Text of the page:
ALSC’s May Volunteer of the Month is Anne Wilkas! Anne uses her extensive skill-set and passionate advocacy to make a profound difference for Alaskans by volunteering through ALSC’s Housing Court Justice Project. Read on for our interview with Anne about her pro bono work with ALSC:
Why did you choose to volunteer with ALSC?
In law school I worked in the housing division of Greater Boston Legal Services. Representing tenants was quite fulfilling. When I saw that ALSC needed volunteers for the Alaska Housing Court Justice Project, I felt that I could put my knowledge and advocacy skills to good use to represent tenants facing eviction in Anchorage.
What are some of your experiences at ALSC that have made a positive difference in the lives of others and/or the community?
Although it seems that most of the time my representation merely results in negotiating extra time for the tenant to vacate the premises, there have been some more significant remedies. For example, I have been able to negotiate payment of back rent that has allowed tenants to remain in their dwelling. In one case, I was able to show the court that the landlord was evicting the tenant because the tenant had brought a legal claim against the landlord for an injury that occurred on the premises. Eviction under these circumstances is prohibited. Mostly, I feel that tenants who feel defeated when they walk into the courthouse can come into the “office” outside the courtroom where volunteer attorneys are available and have someone who listens, understands and explains the process so they feel more empowered.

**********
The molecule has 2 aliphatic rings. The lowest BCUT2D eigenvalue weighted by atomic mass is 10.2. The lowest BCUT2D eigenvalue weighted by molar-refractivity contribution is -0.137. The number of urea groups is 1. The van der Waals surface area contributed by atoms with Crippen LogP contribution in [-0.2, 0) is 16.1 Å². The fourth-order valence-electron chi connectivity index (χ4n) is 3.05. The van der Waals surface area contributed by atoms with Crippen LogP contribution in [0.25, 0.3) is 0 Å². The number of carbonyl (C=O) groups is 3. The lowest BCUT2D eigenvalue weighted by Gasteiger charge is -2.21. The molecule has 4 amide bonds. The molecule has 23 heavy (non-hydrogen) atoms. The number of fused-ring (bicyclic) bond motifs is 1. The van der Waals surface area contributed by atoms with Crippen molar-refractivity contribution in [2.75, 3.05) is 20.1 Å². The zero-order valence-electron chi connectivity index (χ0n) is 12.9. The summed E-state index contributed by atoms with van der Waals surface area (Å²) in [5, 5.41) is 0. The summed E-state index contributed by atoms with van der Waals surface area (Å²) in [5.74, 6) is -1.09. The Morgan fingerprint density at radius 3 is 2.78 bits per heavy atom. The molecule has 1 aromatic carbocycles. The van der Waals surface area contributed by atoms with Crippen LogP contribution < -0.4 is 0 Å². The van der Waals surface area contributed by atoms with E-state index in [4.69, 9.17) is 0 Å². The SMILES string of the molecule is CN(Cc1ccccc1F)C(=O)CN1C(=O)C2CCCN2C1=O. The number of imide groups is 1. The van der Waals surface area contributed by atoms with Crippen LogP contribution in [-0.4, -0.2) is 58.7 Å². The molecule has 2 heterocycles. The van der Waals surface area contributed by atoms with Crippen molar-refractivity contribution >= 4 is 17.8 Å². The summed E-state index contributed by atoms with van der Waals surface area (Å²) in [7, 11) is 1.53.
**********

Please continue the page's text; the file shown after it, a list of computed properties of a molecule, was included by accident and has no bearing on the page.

How do you think your experiences with ALSC will benefit you in the future?
I have a lot of sympathy for the people whose predicaments lead to eviction. So many of them face hardships that are unimaginable to most, and volunteering for ALSC reminds me how fortunate I am to be able to help no matter how little or much I am able to do. I also have sympathy for landlords who have given tenants multiple chances to cure. I wanted to paint all landlords as evil but that, generally, is not the case.
Anything else you’d like to share – personal or professional?
Most of my volunteer work has been on conservation boards or immigration asylum. Working in housing law has been a welcome diversification. My volunteer housing work has been an important education for my whole family!